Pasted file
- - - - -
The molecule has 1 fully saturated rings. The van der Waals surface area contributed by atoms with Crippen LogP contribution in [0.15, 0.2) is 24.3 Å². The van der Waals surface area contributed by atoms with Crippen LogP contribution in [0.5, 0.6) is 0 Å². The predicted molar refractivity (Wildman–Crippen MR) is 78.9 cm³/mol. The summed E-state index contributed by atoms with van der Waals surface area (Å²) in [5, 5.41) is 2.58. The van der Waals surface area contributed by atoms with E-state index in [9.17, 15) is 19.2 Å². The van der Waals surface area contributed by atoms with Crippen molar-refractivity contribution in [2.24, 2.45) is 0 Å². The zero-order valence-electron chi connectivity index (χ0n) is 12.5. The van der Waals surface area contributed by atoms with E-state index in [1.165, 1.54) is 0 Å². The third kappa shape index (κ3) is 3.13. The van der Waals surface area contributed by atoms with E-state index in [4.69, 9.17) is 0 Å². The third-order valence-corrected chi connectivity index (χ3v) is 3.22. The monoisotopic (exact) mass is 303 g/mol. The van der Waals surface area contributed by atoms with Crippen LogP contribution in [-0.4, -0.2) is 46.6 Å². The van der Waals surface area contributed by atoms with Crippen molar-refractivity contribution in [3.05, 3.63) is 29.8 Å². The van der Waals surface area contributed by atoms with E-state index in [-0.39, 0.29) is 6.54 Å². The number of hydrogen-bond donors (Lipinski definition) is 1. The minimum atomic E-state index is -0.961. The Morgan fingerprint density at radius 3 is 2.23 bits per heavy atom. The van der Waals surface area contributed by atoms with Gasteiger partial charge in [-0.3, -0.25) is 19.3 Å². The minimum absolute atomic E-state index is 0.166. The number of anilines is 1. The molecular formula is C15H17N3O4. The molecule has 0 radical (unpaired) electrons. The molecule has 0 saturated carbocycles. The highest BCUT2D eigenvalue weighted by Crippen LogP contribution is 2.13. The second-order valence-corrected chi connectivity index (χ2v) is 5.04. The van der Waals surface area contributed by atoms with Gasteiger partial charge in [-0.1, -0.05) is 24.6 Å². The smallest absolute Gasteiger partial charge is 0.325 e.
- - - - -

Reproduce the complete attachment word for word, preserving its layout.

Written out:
The molecule has 1 fully saturated rings. The van der Waals surface area contributed by atoms with Crippen LogP contribution in [0.15, 0.2) is 24.3 Å². The van der Waals surface area contributed by atoms with Crippen LogP contribution in [0.5, 0.6) is 0 Å². The predicted molar refractivity (Wildman–Crippen MR) is 78.9 cm³/mol. The summed E-state index contributed by atoms with van der Waals surface area (Å²) in [5, 5.41) is 2.58. The van der Waals surface area contributed by atoms with E-state index in [9.17, 15) is 19.2 Å². The van der Waals surface area contributed by atoms with Crippen molar-refractivity contribution in [2.24, 2.45) is 0 Å². The zero-order valence-electron chi connectivity index (χ0n) is 12.5. The van der Waals surface area contributed by atoms with E-state index in [1.165, 1.54) is 0 Å². The third kappa shape index (κ3) is 3.13. The van der Waals surface area contributed by atoms with E-state index in [4.69, 9.17) is 0 Å². The third-order valence-corrected chi connectivity index (χ3v) is 3.22. The monoisotopic (exact) mass is 303 g/mol. The van der Waals surface area contributed by atoms with Crippen LogP contribution in [-0.4, -0.2) is 46.6 Å². The van der Waals surface area contributed by atoms with Crippen molar-refractivity contribution in [3.05, 3.63) is 29.8 Å². The van der Waals surface area contributed by atoms with E-state index in [-0.39, 0.29) is 6.54 Å². The number of hydrogen-bond donors (Lipinski definition) is 1. The minimum atomic E-state index is -0.961. The Morgan fingerprint density at radius 3 is 2.23 bits per heavy atom. The van der Waals surface area contributed by atoms with Gasteiger partial charge in [-0.3, -0.25) is 19.3 Å². The minimum absolute atomic E-state index is 0.166. The number of anilines is 1. The molecular formula is C15H17N3O4. The molecule has 0 radical (unpaired) electrons. The molecule has 0 saturated carbocycles. The highest BCUT2D eigenvalue weighted by Crippen LogP contribution is 2.13. The second-order valence-corrected chi connectivity index (χ2v) is 5.04. The van der Waals surface area contributed by atoms with Gasteiger partial charge in [-0.1, -0.05) is 24.6 Å². The smallest absolute Gasteiger partial charge is 0.325 e.